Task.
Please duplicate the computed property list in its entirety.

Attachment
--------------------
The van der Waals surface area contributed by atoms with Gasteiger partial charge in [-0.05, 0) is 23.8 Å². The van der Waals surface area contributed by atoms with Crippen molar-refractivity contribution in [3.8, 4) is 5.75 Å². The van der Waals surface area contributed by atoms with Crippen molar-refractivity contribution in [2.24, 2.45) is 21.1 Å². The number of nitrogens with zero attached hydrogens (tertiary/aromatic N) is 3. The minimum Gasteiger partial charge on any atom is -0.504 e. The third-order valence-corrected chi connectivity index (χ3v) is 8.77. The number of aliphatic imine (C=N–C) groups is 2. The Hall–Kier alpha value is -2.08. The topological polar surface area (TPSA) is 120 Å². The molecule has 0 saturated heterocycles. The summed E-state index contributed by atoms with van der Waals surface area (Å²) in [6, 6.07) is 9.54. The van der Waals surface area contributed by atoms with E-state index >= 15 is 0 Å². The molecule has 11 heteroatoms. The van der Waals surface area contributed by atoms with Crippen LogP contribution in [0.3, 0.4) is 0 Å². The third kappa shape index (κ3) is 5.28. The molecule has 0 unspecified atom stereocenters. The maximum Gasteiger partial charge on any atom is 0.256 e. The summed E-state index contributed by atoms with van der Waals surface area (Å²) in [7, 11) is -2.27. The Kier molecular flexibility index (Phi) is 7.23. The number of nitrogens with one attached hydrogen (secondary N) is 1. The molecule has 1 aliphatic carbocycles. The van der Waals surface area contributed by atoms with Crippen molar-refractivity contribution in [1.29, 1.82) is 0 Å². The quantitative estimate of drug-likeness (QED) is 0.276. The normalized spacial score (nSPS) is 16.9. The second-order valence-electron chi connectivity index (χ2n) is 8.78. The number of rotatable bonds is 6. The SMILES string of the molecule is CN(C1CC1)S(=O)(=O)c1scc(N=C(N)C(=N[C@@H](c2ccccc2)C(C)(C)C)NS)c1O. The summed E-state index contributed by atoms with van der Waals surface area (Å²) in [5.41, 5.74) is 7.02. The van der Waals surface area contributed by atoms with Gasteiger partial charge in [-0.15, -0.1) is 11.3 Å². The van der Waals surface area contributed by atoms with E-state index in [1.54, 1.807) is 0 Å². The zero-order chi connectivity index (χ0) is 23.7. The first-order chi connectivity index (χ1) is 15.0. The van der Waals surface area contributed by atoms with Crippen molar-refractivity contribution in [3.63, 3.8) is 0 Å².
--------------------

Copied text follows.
The van der Waals surface area contributed by atoms with Gasteiger partial charge in [-0.05, 0) is 23.8 Å². The van der Waals surface area contributed by atoms with Crippen molar-refractivity contribution in [3.8, 4) is 5.75 Å². The van der Waals surface area contributed by atoms with Crippen molar-refractivity contribution in [2.24, 2.45) is 21.1 Å². The number of nitrogens with zero attached hydrogens (tertiary/aromatic N) is 3. The minimum Gasteiger partial charge on any atom is -0.504 e. The third-order valence-corrected chi connectivity index (χ3v) is 8.77. The number of aliphatic imine (C=N–C) groups is 2. The Hall–Kier alpha value is -2.08. The topological polar surface area (TPSA) is 120 Å². The molecule has 0 saturated heterocycles. The summed E-state index contributed by atoms with van der Waals surface area (Å²) in [6, 6.07) is 9.54. The van der Waals surface area contributed by atoms with E-state index >= 15 is 0 Å². The molecule has 11 heteroatoms. The van der Waals surface area contributed by atoms with Crippen LogP contribution in [0.3, 0.4) is 0 Å². The third kappa shape index (κ3) is 5.28. The molecule has 0 unspecified atom stereocenters. The maximum Gasteiger partial charge on any atom is 0.256 e. The summed E-state index contributed by atoms with van der Waals surface area (Å²) in [7, 11) is -2.27. The Kier molecular flexibility index (Phi) is 7.23. The number of nitrogens with one attached hydrogen (secondary N) is 1. The molecule has 1 aliphatic carbocycles. The van der Waals surface area contributed by atoms with Crippen molar-refractivity contribution in [1.29, 1.82) is 0 Å². The quantitative estimate of drug-likeness (QED) is 0.276. The normalized spacial score (nSPS) is 16.9. The second-order valence-electron chi connectivity index (χ2n) is 8.78. The number of rotatable bonds is 6. The SMILES string of the molecule is CN(C1CC1)S(=O)(=O)c1scc(N=C(N)C(=N[C@@H](c2ccccc2)C(C)(C)C)NS)c1O. The summed E-state index contributed by atoms with van der Waals surface area (Å²) in [5.41, 5.74) is 7.02. The van der Waals surface area contributed by atoms with Gasteiger partial charge in [-0.15, -0.1) is 11.3 Å². The van der Waals surface area contributed by atoms with E-state index in [1.54, 1.807) is 0 Å². The zero-order chi connectivity index (χ0) is 23.7. The first-order chi connectivity index (χ1) is 15.0. The van der Waals surface area contributed by atoms with Crippen molar-refractivity contribution in [3.63, 3.8) is 0 Å².